German Christians favour voting at 16


Central Europe


German students campaign in September 2021 for "Under 18" to lower the voting age in the country. Photo AFP, John Macdougall

In Germany, organisations for young Christians support that young people at 16 can cast their vote. The federal coalition government is working on proposals to legislate this nationwide.

In most countries, voting is only possible at 18. But there is much debate to lower this to 16. Germany needs a two-thirds majority in the Bundestag to change the Constitution.

The Christian magazine PRO asked Christian youth organisations what they think. And they seem to agree with the plans of the present government coalition.

The organisation “Christliche Jugenddorfwerk Deutschlands (CJD, an organisation that brings young Christians together) “expressly” welcomes the idea. Board member Oliver Stier also demands that young people over the age of 16 can be a candidate too. By this change, CJD sees the chance that “politics will be made more sustainable again”.

Essential for this is political education in schools and youth work, Stier says.


The organisation “Entschieden für Christus” (Decided for Christ, EC) thinks lowering the voting age is logical, “similar to accompanied driving at 17”, general secretary Klaus Göttler says. Although he suspects there are partisan considerations in the government project, he thinks young people can be encouraged to participate in society.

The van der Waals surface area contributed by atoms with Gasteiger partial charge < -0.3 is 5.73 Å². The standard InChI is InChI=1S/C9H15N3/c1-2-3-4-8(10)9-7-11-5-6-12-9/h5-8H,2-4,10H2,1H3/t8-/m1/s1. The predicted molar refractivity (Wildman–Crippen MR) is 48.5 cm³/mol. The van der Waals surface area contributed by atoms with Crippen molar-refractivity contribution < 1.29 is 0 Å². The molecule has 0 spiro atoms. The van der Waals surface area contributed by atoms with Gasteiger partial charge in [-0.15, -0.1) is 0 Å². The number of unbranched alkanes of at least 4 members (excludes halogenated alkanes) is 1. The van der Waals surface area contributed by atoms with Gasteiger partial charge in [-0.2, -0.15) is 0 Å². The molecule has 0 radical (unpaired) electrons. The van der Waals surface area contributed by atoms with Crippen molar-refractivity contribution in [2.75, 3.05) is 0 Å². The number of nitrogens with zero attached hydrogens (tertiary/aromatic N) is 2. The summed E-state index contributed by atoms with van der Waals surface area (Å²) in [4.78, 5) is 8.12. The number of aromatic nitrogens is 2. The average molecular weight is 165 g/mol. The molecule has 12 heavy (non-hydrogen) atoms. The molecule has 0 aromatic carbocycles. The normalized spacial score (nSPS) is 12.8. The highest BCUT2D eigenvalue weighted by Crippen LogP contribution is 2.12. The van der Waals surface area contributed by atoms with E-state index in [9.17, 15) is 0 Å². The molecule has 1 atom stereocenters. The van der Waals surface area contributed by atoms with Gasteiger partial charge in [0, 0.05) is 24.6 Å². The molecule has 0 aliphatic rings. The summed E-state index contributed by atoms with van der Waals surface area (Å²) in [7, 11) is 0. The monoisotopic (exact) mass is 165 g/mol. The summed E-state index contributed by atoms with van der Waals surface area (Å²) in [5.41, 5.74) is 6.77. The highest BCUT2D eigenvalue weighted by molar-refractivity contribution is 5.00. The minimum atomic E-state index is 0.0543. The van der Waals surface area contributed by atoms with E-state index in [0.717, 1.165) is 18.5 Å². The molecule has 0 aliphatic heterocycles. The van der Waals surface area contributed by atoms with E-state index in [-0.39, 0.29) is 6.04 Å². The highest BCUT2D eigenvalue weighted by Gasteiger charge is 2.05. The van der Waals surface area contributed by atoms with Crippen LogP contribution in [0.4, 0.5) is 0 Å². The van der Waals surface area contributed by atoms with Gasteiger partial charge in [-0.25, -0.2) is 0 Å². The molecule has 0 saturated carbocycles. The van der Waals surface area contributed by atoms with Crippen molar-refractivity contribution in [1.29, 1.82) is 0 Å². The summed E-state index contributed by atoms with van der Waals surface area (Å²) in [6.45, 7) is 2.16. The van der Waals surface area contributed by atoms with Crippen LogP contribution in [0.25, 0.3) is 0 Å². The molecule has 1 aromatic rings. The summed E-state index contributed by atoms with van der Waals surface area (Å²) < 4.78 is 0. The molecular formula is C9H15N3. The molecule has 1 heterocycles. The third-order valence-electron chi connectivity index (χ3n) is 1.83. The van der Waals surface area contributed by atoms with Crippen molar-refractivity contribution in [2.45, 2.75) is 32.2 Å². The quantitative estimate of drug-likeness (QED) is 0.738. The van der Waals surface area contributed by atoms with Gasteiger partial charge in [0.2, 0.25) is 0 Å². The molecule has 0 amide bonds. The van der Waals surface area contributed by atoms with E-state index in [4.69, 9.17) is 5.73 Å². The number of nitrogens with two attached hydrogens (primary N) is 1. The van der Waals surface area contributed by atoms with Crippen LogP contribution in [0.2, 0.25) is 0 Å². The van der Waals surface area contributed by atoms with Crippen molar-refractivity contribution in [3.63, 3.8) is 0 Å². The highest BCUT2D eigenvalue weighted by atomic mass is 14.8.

The “Bund der Katholischen Jugend” (Federation of German Catholic Youth, BDKJ) is positive and would go one step further. Federal chairwoman Lena Bloemacher told PRO that “even a voting age from 14 or even earlier” should be discussed. “In our intensive association work, we experience that young people are usually ready from the age of 14 to take on voluntary responsibility in various ways.” This is an age “at which we can definitely trust young people to make political decisions and take responsibility”.


The “Arbeitsgemeinschaft der Evangelischen Jugend in Deutschland” (Working Community of Protestant Youth in Germany, AEJ) welcomes the government’s ideas. In a resolution from 2006, the AEJ called for the voting age to be lowered to 14 at municipal, state, federal, European and church levels.

At the same time, AEJ consultant Daniela Broda sees the need for a higher priority for political education because this “is an important and necessary prerequisite for the personal, social and civil society participation of individuals in society.”

The “Christlicher Verein Junger Menschen” (Christian Association of Young People, CVJM) sees youth groups as “workshops for democracy”, according to Carsten Korinth, youth policy officer at YMCA Germany. “Young people are enabled here to discover gifts and skills and to stand up for their needs.”

According to Corinth, young people’s interest in politics has increased over the past 20 years: “They are by no means overwhelmed with a voting decision”, he thinks. “Their voices should be heard so that they can contribute their ideas.”


In the general German population, a majority of 62 per cent is against lowering the voting age, according to a survey by the research institute Insa. Also Federal President Steinmeyer came out in support for lowering the age, as Die Welt reported.



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